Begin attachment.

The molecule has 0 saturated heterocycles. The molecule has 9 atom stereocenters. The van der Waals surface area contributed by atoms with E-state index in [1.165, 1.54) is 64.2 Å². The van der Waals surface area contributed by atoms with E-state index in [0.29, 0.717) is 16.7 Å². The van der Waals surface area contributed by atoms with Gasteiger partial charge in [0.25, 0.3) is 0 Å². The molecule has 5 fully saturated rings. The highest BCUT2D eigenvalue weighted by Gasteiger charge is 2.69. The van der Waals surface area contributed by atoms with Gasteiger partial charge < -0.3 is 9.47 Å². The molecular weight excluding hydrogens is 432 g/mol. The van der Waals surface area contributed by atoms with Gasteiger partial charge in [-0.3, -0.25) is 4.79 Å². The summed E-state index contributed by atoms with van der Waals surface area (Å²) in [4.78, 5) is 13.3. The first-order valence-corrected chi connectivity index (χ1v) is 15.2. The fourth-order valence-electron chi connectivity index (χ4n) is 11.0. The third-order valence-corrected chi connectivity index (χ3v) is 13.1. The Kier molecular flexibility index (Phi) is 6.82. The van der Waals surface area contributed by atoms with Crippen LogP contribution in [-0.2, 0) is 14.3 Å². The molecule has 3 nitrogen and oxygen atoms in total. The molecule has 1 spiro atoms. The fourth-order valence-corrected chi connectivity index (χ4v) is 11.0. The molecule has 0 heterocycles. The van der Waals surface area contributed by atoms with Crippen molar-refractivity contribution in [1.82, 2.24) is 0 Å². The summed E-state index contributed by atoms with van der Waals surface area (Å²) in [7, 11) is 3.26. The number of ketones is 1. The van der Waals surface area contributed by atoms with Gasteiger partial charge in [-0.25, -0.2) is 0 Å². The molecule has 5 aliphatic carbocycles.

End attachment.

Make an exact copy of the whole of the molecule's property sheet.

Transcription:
The molecule has 0 saturated heterocycles. The molecule has 9 atom stereocenters. The van der Waals surface area contributed by atoms with E-state index in [1.165, 1.54) is 64.2 Å². The van der Waals surface area contributed by atoms with E-state index in [0.29, 0.717) is 16.7 Å². The van der Waals surface area contributed by atoms with Gasteiger partial charge in [0.25, 0.3) is 0 Å². The molecule has 5 fully saturated rings. The highest BCUT2D eigenvalue weighted by Gasteiger charge is 2.69. The van der Waals surface area contributed by atoms with Gasteiger partial charge < -0.3 is 9.47 Å². The molecular weight excluding hydrogens is 432 g/mol. The van der Waals surface area contributed by atoms with Gasteiger partial charge in [-0.3, -0.25) is 4.79 Å². The summed E-state index contributed by atoms with van der Waals surface area (Å²) in [4.78, 5) is 13.3. The first-order valence-corrected chi connectivity index (χ1v) is 15.2. The fourth-order valence-electron chi connectivity index (χ4n) is 11.0. The third-order valence-corrected chi connectivity index (χ3v) is 13.1. The Kier molecular flexibility index (Phi) is 6.82. The van der Waals surface area contributed by atoms with Crippen LogP contribution in [-0.2, 0) is 14.3 Å². The molecule has 3 nitrogen and oxygen atoms in total. The molecule has 1 spiro atoms. The fourth-order valence-corrected chi connectivity index (χ4v) is 11.0. The molecule has 0 heterocycles. The van der Waals surface area contributed by atoms with Crippen molar-refractivity contribution in [1.82, 2.24) is 0 Å². The summed E-state index contributed by atoms with van der Waals surface area (Å²) in [7, 11) is 3.26. The number of ketones is 1. The van der Waals surface area contributed by atoms with Gasteiger partial charge in [-0.25, -0.2) is 0 Å². The molecule has 5 aliphatic carbocycles.